An anthropologist and archaeologist working for much of his life in the British Museum, Thomas Athol Joyce (1878-1942) succeeded in making American archaeology more accessible to non-specialists. Through careful analysis and presentation of the available evidence from South and Central America, he secured his reputation as an authority in this field, especially with regard to Mayan civilisation. Drawing on his wide reading of the published literature, he produced three pioneering and highly illustrated textbooks. The present work appeared in 1912 and confined itself to South America, beginning its coverage with Colombia in the north. Given the better preservation of the material culture, there is a particular focus on Peru and the Incas. The topics discussed range from burials, mummies and shrunken heads to nose ornaments, musical instruments, tattoos and weaving. Joyce's Mexican Archaeology (1914) and Central American and West Indian Archaeology (1916) are also reissued in this series.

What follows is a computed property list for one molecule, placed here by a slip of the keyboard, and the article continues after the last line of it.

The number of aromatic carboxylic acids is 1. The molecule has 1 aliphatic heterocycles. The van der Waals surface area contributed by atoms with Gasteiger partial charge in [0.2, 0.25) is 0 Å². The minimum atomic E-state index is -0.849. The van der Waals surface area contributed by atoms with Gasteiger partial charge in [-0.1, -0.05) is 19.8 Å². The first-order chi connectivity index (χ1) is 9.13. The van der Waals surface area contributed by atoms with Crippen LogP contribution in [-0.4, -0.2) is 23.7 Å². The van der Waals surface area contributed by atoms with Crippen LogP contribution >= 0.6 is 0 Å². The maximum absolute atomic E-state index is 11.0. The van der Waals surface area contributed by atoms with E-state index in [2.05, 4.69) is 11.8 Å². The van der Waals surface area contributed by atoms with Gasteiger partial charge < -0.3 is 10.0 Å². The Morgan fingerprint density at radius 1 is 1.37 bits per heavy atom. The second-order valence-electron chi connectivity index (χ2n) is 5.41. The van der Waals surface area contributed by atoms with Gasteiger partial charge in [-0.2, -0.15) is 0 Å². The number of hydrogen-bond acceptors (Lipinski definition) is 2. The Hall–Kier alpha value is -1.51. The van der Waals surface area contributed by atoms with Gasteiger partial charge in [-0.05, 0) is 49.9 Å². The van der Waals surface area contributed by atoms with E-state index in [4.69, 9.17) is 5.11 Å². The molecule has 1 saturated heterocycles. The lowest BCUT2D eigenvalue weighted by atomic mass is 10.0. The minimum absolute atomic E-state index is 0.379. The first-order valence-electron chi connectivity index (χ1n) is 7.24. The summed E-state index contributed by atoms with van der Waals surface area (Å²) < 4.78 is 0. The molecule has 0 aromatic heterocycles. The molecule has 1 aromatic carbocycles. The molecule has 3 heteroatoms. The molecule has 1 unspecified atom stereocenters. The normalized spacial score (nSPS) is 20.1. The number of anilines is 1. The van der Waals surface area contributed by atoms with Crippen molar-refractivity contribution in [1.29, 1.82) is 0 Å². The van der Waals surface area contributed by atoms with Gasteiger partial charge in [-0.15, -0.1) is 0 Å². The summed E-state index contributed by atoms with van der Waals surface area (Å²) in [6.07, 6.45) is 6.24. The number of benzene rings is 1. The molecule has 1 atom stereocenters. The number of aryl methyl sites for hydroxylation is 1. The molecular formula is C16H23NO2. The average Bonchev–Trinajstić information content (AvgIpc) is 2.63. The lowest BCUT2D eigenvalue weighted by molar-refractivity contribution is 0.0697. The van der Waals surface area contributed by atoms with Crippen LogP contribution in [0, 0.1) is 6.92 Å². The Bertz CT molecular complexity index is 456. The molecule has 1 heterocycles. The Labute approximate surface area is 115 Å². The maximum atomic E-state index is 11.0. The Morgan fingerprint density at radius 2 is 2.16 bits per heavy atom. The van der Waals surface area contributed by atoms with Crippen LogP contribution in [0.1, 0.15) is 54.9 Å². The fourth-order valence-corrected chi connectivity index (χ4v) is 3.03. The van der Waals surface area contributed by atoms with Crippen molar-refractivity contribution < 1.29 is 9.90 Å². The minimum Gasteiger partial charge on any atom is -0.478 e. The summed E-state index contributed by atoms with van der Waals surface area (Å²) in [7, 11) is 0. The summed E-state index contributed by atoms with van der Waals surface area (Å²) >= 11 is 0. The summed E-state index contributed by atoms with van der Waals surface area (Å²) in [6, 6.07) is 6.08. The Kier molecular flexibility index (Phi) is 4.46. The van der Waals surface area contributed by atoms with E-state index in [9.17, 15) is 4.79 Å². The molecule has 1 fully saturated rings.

Table of Contents
Introduction; 1. Colombia; 2. Colombia (cont.); 3. Ecuador; 4. The growth of the Peruvian empire; 5. Peru: government; 6. Peru: daily life and occupations; 7. Peru: burial and religion; 8. Peru: the sequence of cultures; 9. Peru: arts and crafts; 10. The southern provinces of the Peruvian empire; 11. The southern Andes and plains; 12. East and central South America; Appendix; Index.